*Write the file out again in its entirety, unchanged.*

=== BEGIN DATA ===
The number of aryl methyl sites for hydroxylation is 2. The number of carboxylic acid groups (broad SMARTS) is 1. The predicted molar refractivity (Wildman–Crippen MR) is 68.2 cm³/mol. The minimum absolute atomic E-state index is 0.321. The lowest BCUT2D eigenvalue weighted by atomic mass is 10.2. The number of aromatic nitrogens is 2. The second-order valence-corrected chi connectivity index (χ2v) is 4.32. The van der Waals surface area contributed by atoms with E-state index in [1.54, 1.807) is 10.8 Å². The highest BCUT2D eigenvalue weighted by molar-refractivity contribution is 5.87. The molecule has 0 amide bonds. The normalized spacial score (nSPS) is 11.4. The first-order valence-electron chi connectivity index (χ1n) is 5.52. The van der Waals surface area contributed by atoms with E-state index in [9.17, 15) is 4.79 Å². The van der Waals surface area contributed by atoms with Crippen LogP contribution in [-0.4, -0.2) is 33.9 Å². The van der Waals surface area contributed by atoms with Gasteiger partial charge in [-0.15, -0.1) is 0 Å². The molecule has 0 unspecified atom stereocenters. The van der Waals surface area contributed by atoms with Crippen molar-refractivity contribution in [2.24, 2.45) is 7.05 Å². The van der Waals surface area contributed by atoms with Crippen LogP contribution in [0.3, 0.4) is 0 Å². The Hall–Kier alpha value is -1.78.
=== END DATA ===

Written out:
The number of aryl methyl sites for hydroxylation is 2. The number of carboxylic acid groups (broad SMARTS) is 1. The predicted molar refractivity (Wildman–Crippen MR) is 68.2 cm³/mol. The minimum absolute atomic E-state index is 0.321. The lowest BCUT2D eigenvalue weighted by atomic mass is 10.2. The number of aromatic nitrogens is 2. The second-order valence-corrected chi connectivity index (χ2v) is 4.32. The van der Waals surface area contributed by atoms with E-state index in [1.54, 1.807) is 10.8 Å². The highest BCUT2D eigenvalue weighted by molar-refractivity contribution is 5.87. The molecule has 0 amide bonds. The normalized spacial score (nSPS) is 11.4. The first-order valence-electron chi connectivity index (χ1n) is 5.52. The van der Waals surface area contributed by atoms with E-state index in [9.17, 15) is 4.79 Å². The van der Waals surface area contributed by atoms with Crippen LogP contribution in [-0.4, -0.2) is 33.9 Å². The van der Waals surface area contributed by atoms with Gasteiger partial charge in [-0.15, -0.1) is 0 Å². The molecule has 0 unspecified atom stereocenters. The van der Waals surface area contributed by atoms with Crippen molar-refractivity contribution in [2.24, 2.45) is 7.05 Å². The van der Waals surface area contributed by atoms with Crippen LogP contribution in [0.3, 0.4) is 0 Å². The Hall–Kier alpha value is -1.78.